Links are an important part of how Google ranks websites. They represent the two largest slices of the pie chart below:

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So the more backlinks the better, right?

That used to be the case.

Tricksters could create microsites with the sole purpose of using them to build backlinks to their websites.

And people still attempt to buy links and hack the system into rewarding their link-building efforts.

But aside from it being time-consuming and expensive to build a large number of backlinks, this doesn’t work as well anymore.


Because today, the quality of those backlinks is vital to your SEO efforts too.

The quality of these links is determined by the Domain Authority (DA) of the site linking to you.

Moz explains: “Domain Authority (DA) is a score…that predicts how well a website will rank on search engine result pages (SERP). Domain Authority scores range from one to 100, with higher scores corresponding to a greater ability to rank.”

So backlinks from websites with a high domain score are far better than those with a low domain score.

Here’s an image from Moz’s backlink profile, showing the “Spam Score” of a website’s incoming links.

This website has a number of low-quality backlinks:

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On the other hand, an analysis of my site’s backlinks using Moz’s Open Site Explorer tool shows links from sites with high DA scores:

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Here, you can see that WordPress has a DA of 99 — an almost perfect score.

So a single link from WordPress will boost your ranking far more than a lot of smaller sites with low DA scores combined.

Think quality, not quantity.

Now, building a large number of backlinks without regard to their quality is a waste of time.

Instead, focus on acquiring links from quality websites by using tactics like guest posting and creating shareable content.

4. Blasting out the blogs

Seth Godin said, “Content marketing is the only marketing left.”

And it seems that marketers have been blogging their brains out ever since.

According to Hubspot, 53% of marketers say blog content creation is their top inbound-marketing priority.

And here’s why: Companies that publish 16+ blog posts per month get almost 3.5X more traffic than companies that publish between 0-4 monthly posts.

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And, according to Content Marketing Institute, 85% of B2B marketers contribute their increased success to higher-quality and more efficient content creation.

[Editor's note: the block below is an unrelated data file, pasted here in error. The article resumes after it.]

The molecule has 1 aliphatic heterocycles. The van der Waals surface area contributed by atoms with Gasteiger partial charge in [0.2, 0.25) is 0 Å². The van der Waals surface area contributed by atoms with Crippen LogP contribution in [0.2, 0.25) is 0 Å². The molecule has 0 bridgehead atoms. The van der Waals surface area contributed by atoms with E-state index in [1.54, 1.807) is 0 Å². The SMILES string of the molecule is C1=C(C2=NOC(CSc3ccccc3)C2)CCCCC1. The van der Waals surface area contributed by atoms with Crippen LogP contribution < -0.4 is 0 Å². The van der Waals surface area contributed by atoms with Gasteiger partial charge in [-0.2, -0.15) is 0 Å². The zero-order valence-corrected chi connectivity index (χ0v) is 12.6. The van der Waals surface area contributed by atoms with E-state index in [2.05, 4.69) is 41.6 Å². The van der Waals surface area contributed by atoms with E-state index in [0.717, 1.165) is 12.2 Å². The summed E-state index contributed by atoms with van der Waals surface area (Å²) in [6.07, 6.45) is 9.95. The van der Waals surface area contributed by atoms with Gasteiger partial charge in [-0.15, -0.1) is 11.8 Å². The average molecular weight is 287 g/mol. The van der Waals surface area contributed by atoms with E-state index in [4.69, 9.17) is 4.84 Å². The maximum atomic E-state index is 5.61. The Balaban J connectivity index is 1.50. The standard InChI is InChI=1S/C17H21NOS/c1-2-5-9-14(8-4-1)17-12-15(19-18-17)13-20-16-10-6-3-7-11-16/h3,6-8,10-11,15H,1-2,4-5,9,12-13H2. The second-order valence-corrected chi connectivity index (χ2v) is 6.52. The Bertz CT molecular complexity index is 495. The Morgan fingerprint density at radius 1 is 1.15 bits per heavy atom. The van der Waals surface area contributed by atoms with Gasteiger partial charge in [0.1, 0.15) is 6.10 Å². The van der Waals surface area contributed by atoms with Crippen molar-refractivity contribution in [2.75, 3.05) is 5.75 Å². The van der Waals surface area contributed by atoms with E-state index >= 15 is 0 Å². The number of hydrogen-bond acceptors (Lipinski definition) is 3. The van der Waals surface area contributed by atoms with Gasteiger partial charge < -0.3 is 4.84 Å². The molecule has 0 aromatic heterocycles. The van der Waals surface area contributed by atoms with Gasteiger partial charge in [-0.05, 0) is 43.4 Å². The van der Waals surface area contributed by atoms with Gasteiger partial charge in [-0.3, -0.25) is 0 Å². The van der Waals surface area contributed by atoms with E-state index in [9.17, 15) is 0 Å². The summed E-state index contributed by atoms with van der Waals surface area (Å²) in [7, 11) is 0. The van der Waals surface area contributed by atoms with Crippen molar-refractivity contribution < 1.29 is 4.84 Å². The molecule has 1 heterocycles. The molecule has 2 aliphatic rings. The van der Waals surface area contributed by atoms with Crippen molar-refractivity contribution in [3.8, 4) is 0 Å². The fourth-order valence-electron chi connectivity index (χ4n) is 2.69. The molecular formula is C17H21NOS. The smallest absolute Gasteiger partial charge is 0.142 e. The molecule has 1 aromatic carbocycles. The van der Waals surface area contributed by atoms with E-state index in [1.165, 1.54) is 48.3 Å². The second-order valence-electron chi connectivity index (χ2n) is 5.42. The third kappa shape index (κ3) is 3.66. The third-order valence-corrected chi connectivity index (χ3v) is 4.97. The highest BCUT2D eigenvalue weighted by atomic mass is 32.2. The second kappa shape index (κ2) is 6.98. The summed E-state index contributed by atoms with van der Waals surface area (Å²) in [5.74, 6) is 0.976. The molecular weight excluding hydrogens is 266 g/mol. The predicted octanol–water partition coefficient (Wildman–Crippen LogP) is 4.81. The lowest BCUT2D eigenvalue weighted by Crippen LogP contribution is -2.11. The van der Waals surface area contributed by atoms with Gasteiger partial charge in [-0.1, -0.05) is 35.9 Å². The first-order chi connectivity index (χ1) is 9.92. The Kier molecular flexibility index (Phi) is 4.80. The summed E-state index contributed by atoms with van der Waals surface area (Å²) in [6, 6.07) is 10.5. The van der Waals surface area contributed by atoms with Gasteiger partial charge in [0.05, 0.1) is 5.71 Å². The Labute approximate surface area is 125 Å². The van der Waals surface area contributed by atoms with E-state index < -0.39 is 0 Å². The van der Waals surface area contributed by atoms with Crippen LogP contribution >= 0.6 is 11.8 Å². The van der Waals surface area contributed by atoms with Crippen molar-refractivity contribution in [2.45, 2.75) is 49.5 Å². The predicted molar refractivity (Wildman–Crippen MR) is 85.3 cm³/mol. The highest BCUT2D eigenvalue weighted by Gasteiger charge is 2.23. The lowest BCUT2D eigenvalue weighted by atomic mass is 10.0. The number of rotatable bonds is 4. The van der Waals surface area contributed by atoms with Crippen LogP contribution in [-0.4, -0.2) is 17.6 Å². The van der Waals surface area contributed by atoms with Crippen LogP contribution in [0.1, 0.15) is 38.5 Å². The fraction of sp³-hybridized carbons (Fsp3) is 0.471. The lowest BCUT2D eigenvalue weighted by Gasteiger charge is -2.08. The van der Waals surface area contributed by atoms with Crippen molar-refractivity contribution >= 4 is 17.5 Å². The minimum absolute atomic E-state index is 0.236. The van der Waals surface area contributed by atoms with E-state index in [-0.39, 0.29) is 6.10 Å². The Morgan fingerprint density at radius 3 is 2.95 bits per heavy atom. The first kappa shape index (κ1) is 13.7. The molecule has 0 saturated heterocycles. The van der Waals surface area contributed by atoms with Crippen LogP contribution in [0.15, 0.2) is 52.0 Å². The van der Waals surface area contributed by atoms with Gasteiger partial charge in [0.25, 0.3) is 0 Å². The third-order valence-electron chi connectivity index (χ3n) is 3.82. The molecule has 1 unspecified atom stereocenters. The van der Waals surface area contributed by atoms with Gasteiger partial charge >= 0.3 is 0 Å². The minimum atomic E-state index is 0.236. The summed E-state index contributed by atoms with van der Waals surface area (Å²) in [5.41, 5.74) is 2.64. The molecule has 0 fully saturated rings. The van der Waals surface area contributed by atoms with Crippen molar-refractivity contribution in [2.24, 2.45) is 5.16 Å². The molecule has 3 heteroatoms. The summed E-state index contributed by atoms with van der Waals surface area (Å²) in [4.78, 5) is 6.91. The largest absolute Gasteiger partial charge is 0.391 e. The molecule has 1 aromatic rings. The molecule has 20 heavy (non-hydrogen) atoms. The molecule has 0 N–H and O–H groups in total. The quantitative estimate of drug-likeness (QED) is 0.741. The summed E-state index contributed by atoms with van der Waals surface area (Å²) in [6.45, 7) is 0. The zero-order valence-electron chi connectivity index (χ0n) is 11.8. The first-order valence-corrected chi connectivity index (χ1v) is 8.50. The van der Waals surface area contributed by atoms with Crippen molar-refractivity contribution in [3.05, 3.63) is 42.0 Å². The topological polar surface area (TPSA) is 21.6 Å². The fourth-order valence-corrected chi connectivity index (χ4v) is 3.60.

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So the more content you publish the better, right?

Not necessarily.

Resources are limited, especially for small businesses.

In the same report, Content Marketing Institute also found that the biggest challenge B2B marketers face is not having “enough time devoted to content marketing.”

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If you try to write and publish a lot of blog posts, you might spread your resources too thin and lower the quality of your posts.

And quality is vital when it comes to content creation.

Google penalizes thin content.

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Thin content is defined as that with little or no value to searchers.

And Google’s mission is clear: “Our goal is to get you to the answer you’re looking for faster, creating a nearly seamless connection between you and the knowledge you seek.”

They want what’s best for the user.

And the user wants high-quality content, which is why they reward quality and penalize thin content.

Churning out quick blog posts stuffed with keywords doesn’t cut it anymore.

But what is a quality blog post?

Simply: One that delivers significant value to the reader.

Medium measures content’s success by asking, “How long did people spend reading the article?”

Their research shows that the most successful content is an average of 7 minutes long—or around 1,600 words.

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Posts this long that deliver a lot of value to the reader take a lot of time to research and write.